A prominent World Health Organization adviser has warned that more Ebola cases can be expected among medical staff - even in developed countries with modern health care systems.
Professor Peter Piot said he was not surprised that a Spanish nurse had contracted the disease.
The nurse, Teresa Romero, is the first person known to have contracted the deadly virus outside West Africa.
She treated two Spanish missionaries who died of Ebola in Madrid.
Ms Romero, a 40-year-old auxiliary nurse, had been part of a team of about 30 staff at the Carlos III hospital in Madrid looking after Manuel Garcia Viejo and Miguel Pajares when they were repatriated from Sierra Leone and Liberia respectively.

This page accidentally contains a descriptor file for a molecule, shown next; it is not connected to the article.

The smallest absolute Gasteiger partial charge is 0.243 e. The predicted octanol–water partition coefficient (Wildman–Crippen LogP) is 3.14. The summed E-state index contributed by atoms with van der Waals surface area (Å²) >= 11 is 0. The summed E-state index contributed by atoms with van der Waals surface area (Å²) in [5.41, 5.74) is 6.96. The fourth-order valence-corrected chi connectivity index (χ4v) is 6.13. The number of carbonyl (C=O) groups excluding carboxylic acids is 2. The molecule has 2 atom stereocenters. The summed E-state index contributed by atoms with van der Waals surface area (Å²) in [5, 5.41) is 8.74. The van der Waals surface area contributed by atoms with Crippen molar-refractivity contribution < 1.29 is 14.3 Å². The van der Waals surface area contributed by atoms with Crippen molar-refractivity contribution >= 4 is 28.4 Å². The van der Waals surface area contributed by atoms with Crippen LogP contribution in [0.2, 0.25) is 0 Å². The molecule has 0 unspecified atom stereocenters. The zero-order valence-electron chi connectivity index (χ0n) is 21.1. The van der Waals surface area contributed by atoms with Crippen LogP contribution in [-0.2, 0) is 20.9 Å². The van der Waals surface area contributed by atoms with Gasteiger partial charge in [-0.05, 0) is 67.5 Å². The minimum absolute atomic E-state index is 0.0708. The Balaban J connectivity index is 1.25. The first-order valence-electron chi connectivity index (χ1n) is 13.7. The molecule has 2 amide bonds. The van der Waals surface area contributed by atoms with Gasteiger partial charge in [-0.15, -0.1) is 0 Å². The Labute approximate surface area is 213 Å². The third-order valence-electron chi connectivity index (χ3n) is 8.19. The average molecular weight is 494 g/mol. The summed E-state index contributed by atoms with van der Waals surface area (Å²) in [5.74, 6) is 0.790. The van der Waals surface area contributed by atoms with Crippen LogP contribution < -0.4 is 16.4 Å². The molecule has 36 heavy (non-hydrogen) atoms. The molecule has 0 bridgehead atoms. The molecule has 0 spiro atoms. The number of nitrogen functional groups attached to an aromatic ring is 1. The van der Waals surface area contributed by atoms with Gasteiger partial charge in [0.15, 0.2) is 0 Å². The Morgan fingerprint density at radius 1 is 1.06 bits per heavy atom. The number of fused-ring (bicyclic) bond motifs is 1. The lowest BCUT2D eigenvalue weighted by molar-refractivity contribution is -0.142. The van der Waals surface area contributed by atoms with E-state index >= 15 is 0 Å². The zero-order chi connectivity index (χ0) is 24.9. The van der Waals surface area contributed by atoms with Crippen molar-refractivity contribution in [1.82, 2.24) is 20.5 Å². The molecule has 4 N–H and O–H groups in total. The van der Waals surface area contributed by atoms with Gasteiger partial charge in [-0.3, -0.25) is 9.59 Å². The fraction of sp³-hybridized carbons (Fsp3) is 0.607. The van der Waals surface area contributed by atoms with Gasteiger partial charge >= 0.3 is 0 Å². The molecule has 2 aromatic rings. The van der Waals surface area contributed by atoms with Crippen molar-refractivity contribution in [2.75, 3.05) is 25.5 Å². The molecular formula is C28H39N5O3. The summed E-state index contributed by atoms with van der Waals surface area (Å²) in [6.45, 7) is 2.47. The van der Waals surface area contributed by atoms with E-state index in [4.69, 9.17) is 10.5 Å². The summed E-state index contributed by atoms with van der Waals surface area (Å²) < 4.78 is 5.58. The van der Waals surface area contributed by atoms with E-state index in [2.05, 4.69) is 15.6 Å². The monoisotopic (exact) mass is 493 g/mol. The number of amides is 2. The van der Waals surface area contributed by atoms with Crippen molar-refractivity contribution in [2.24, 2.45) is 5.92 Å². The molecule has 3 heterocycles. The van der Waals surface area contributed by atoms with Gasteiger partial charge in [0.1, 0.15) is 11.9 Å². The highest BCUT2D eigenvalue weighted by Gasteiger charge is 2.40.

She remains in quarantine in the Spanish capital along with her husband and three other people.
A fifth person was admitted on Wednesday morning with a slight fever. She is said to be a friend of Ms Romero and, like her, an auxiliary nurse in the Carlos III Ebola care unit.
In all, more than 50 people in Spain are under observation.
Ms Romero told Spain's El Mundo's newspaper on Wednesday that she had followed the correct protocol and had "no idea" how she had become infected. She said she was feeling "a little better" but was very tired.
Officials say earlier she had twice gone into Mr Garcia Viejo's hospital room, first to treat him and later to disinfect the room after his death.
The BBC's Lucy Williamson in Madrid says hospital staff reported scenes of panic at work on Tuesday, with some people crying and others leaving the premises.